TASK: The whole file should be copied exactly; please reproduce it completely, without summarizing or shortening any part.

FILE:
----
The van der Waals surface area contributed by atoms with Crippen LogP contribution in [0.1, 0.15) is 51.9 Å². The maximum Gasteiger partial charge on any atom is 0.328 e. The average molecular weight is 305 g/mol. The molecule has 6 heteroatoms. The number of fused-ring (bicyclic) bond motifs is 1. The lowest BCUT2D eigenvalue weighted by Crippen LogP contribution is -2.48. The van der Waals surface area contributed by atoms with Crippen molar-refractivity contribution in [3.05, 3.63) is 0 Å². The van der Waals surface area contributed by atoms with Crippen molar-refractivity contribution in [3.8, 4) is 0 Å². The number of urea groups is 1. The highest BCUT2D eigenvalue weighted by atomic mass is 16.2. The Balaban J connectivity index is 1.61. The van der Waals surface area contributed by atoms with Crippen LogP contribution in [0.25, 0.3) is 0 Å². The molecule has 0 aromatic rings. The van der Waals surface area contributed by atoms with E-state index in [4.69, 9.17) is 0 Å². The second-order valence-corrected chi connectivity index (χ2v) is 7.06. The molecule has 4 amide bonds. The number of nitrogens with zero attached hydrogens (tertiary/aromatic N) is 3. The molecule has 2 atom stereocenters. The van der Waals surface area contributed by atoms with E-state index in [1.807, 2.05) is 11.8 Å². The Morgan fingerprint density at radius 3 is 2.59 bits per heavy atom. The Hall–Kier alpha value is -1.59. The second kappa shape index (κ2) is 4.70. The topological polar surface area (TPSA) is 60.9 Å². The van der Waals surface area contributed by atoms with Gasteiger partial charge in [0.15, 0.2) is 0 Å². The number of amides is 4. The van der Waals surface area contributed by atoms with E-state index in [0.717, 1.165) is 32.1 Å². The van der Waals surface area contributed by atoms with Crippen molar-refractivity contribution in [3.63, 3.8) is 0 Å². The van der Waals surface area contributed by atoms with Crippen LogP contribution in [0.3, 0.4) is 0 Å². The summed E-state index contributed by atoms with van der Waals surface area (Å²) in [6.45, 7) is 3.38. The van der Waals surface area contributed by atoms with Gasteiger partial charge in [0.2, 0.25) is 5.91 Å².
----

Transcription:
The van der Waals surface area contributed by atoms with Crippen LogP contribution in [0.1, 0.15) is 51.9 Å². The maximum Gasteiger partial charge on any atom is 0.328 e. The average molecular weight is 305 g/mol. The molecule has 6 heteroatoms. The number of fused-ring (bicyclic) bond motifs is 1. The lowest BCUT2D eigenvalue weighted by Crippen LogP contribution is -2.48. The van der Waals surface area contributed by atoms with Crippen molar-refractivity contribution in [3.05, 3.63) is 0 Å². The van der Waals surface area contributed by atoms with Crippen molar-refractivity contribution in [3.8, 4) is 0 Å². The number of urea groups is 1. The highest BCUT2D eigenvalue weighted by atomic mass is 16.2. The Balaban J connectivity index is 1.61. The van der Waals surface area contributed by atoms with Crippen LogP contribution in [0.25, 0.3) is 0 Å². The molecule has 0 aromatic rings. The van der Waals surface area contributed by atoms with E-state index in [4.69, 9.17) is 0 Å². The second-order valence-corrected chi connectivity index (χ2v) is 7.06. The molecule has 4 amide bonds. The number of nitrogens with zero attached hydrogens (tertiary/aromatic N) is 3. The molecule has 2 atom stereocenters. The van der Waals surface area contributed by atoms with E-state index in [1.807, 2.05) is 11.8 Å². The Morgan fingerprint density at radius 3 is 2.59 bits per heavy atom. The Hall–Kier alpha value is -1.59. The second kappa shape index (κ2) is 4.70. The topological polar surface area (TPSA) is 60.9 Å². The van der Waals surface area contributed by atoms with Gasteiger partial charge in [0.15, 0.2) is 0 Å². The number of amides is 4. The van der Waals surface area contributed by atoms with E-state index in [0.717, 1.165) is 32.1 Å². The van der Waals surface area contributed by atoms with Crippen molar-refractivity contribution in [3.63, 3.8) is 0 Å². The van der Waals surface area contributed by atoms with Crippen LogP contribution in [0.3, 0.4) is 0 Å². The summed E-state index contributed by atoms with van der Waals surface area (Å²) in [6.45, 7) is 3.38. The van der Waals surface area contributed by atoms with Gasteiger partial charge in [0.2, 0.25) is 5.91 Å².